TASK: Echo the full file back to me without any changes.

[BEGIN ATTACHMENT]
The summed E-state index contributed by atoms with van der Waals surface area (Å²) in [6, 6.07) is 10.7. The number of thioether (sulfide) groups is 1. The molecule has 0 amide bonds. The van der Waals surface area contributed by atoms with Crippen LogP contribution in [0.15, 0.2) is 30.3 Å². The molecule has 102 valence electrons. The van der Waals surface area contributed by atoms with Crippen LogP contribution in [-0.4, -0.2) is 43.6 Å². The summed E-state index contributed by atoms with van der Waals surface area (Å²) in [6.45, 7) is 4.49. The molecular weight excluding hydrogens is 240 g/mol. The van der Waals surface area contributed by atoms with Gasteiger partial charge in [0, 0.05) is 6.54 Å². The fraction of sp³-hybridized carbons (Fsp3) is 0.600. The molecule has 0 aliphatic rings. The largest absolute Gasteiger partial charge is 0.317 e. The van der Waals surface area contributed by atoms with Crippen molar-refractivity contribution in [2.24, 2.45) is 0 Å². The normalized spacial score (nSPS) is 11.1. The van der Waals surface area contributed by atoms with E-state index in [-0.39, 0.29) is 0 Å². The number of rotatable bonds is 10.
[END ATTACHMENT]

The summed E-state index contributed by atoms with van der Waals surface area (Å²) in [6, 6.07) is 10.7. The number of thioether (sulfide) groups is 1. The molecule has 0 amide bonds. The van der Waals surface area contributed by atoms with Crippen LogP contribution in [0.15, 0.2) is 30.3 Å². The molecule has 102 valence electrons. The van der Waals surface area contributed by atoms with Crippen LogP contribution in [-0.4, -0.2) is 43.6 Å². The summed E-state index contributed by atoms with van der Waals surface area (Å²) in [6.45, 7) is 4.49. The molecular weight excluding hydrogens is 240 g/mol. The van der Waals surface area contributed by atoms with Gasteiger partial charge in [0, 0.05) is 6.54 Å². The fraction of sp³-hybridized carbons (Fsp3) is 0.600. The molecule has 0 aliphatic rings. The largest absolute Gasteiger partial charge is 0.317 e. The van der Waals surface area contributed by atoms with Crippen molar-refractivity contribution in [2.24, 2.45) is 0 Å². The normalized spacial score (nSPS) is 11.1. The van der Waals surface area contributed by atoms with E-state index in [-0.39, 0.29) is 0 Å². The number of rotatable bonds is 10.